신병문 · Shin Byoungmoon
Shin Byoungmoon / Korea
Shin Byoungmoon(1971~) is a traveling photographer who studied Geography in college and photographed every corners of Korea. After discovering the flying tool, the began the project 『Discovery of Korea』 which photographs land from the sky. In his personal flying object, he captures the novel and mysterious of the scenery with a vocation to awaken the worthiness and preciousness of the land. He is currently on 10 year photo recording project until 2022, capturing Korea from the land and the sky. He was in charge of aerospace photography for ‘Opening Millennial Project’ of Gyeonggi-do in 2018. His works are either published or still being published serially in various medias including Jeonlado.com, monthly Buddhism Culture, monthly Country Life, National Geographic(Korean), and KDN Life.
Garden of the Sea
The west coast, Korea, 2013-2020
Mudflat seen from the sky features a whole new world. It refers to the land of the ocean that is revealed twice a day according to the comes and goes of the tide. In the west coast of Korea, mudflat is shallow and well developed that it is good for spawning various kinds of fish and shellfish such as clams and oysters. For this reason, various migratory birds stay on the mudflat for resting and breeding throughout the year. About 164 species of plants and phytoplankton and 687 species of animal inhabits in the region, and 47% of the endangered waterbirds world wide use the region as a major habitat. 83% of the total mudflat is distributed in the west coast of Korea, and it is also one of the world’s top five mudflat along with the ones in the east coast of Canada, the coast of Georgia in the eastern United States, the North Sea coast of Europe, and the coast of the Amazon River.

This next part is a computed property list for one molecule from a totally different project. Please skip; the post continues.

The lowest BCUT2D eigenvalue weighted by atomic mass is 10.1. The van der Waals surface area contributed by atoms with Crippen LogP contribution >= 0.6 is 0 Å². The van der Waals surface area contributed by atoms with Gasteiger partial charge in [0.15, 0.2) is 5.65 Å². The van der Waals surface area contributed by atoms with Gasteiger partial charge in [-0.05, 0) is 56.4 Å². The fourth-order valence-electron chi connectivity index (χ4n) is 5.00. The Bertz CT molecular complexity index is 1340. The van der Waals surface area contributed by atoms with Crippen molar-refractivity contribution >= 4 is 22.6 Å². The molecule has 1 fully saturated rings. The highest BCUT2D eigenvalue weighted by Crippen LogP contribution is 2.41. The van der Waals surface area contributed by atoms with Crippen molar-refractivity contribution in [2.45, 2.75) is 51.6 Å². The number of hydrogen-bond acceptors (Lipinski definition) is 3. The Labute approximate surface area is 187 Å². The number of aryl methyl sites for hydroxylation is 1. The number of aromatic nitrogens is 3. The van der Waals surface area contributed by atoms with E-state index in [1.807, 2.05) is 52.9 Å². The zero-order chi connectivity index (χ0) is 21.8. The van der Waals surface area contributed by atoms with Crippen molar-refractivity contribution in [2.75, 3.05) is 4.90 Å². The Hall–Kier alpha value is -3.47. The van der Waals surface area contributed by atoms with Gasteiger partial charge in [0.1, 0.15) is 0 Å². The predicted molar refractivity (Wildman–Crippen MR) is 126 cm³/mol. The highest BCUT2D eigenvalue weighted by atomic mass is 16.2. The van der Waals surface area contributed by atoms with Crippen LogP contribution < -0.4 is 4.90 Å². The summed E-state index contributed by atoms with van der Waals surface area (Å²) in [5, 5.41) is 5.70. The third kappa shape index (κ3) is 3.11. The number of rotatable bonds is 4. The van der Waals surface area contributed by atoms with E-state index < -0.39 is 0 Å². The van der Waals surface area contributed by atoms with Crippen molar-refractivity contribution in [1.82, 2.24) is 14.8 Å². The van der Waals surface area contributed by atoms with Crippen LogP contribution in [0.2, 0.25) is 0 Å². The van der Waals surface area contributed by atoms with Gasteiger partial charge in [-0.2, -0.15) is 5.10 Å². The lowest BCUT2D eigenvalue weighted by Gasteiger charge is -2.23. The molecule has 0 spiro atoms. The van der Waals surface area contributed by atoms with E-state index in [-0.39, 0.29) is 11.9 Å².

Algal Bloom in Nakdong River
Nakdong River, Korea, 2014-2019
The Four River Restoration Project under Korean Green New Deal policy, which was promoted from December 2008 to April 2012 with the budget of 22 trillion KRW, was proceeded on the four major rivers including Han River, Nakdong River, Geum River, and Yeongsan River despite the experts’ oppositions. The foreseen side effects appeared inevitably. Particularly, as the flow of the river becomes slow, severe degradation in water quality began to occur. The most distinct problem witness was the reproduction and spread of the green algae. Sky inspection was conducted to check the changes occurred in the regions of Four River Restoration Project, and it was clear that the entire area had serious green algae problem. As a person who is rooted in the south of Changnyeong district nearby the Nakdong River, I have never experience such phenomenon before the project. My original intention was to capture the seriousness of algal bloom but rather beautiful scenery were depicted from the site. It became a paradox of expressing the tormenting truth through the beauty.